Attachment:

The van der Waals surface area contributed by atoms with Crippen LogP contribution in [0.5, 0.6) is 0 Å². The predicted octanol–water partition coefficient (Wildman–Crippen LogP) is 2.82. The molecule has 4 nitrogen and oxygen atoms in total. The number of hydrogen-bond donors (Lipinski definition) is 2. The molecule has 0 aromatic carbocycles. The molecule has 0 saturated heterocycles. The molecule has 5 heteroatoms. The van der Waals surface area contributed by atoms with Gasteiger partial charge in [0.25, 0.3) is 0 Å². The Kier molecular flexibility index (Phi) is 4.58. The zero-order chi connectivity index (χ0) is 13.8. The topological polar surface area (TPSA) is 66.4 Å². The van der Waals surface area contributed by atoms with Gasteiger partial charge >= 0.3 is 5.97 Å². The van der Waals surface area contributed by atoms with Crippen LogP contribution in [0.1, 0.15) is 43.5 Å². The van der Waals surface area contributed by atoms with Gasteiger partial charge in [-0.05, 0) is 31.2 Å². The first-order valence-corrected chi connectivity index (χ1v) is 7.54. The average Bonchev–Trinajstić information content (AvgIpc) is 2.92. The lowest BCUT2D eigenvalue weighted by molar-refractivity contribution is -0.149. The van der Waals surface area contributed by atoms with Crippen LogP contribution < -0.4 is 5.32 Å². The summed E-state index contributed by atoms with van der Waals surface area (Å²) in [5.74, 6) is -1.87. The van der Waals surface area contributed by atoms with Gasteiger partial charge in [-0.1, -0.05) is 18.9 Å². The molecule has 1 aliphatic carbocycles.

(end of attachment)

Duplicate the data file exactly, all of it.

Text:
The van der Waals surface area contributed by atoms with Crippen LogP contribution in [0.5, 0.6) is 0 Å². The predicted octanol–water partition coefficient (Wildman–Crippen LogP) is 2.82. The molecule has 4 nitrogen and oxygen atoms in total. The number of hydrogen-bond donors (Lipinski definition) is 2. The molecule has 0 aromatic carbocycles. The molecule has 0 saturated heterocycles. The molecule has 5 heteroatoms. The van der Waals surface area contributed by atoms with Gasteiger partial charge in [0.25, 0.3) is 0 Å². The Kier molecular flexibility index (Phi) is 4.58. The zero-order chi connectivity index (χ0) is 13.8. The topological polar surface area (TPSA) is 66.4 Å². The van der Waals surface area contributed by atoms with Gasteiger partial charge >= 0.3 is 5.97 Å². The van der Waals surface area contributed by atoms with Crippen LogP contribution in [0.1, 0.15) is 43.5 Å². The van der Waals surface area contributed by atoms with Gasteiger partial charge in [-0.05, 0) is 31.2 Å². The first-order valence-corrected chi connectivity index (χ1v) is 7.54. The average Bonchev–Trinajstić information content (AvgIpc) is 2.92. The lowest BCUT2D eigenvalue weighted by molar-refractivity contribution is -0.149. The van der Waals surface area contributed by atoms with Crippen LogP contribution < -0.4 is 5.32 Å². The summed E-state index contributed by atoms with van der Waals surface area (Å²) in [5.74, 6) is -1.87. The van der Waals surface area contributed by atoms with Gasteiger partial charge in [-0.1, -0.05) is 18.9 Å². The molecule has 1 aliphatic carbocycles.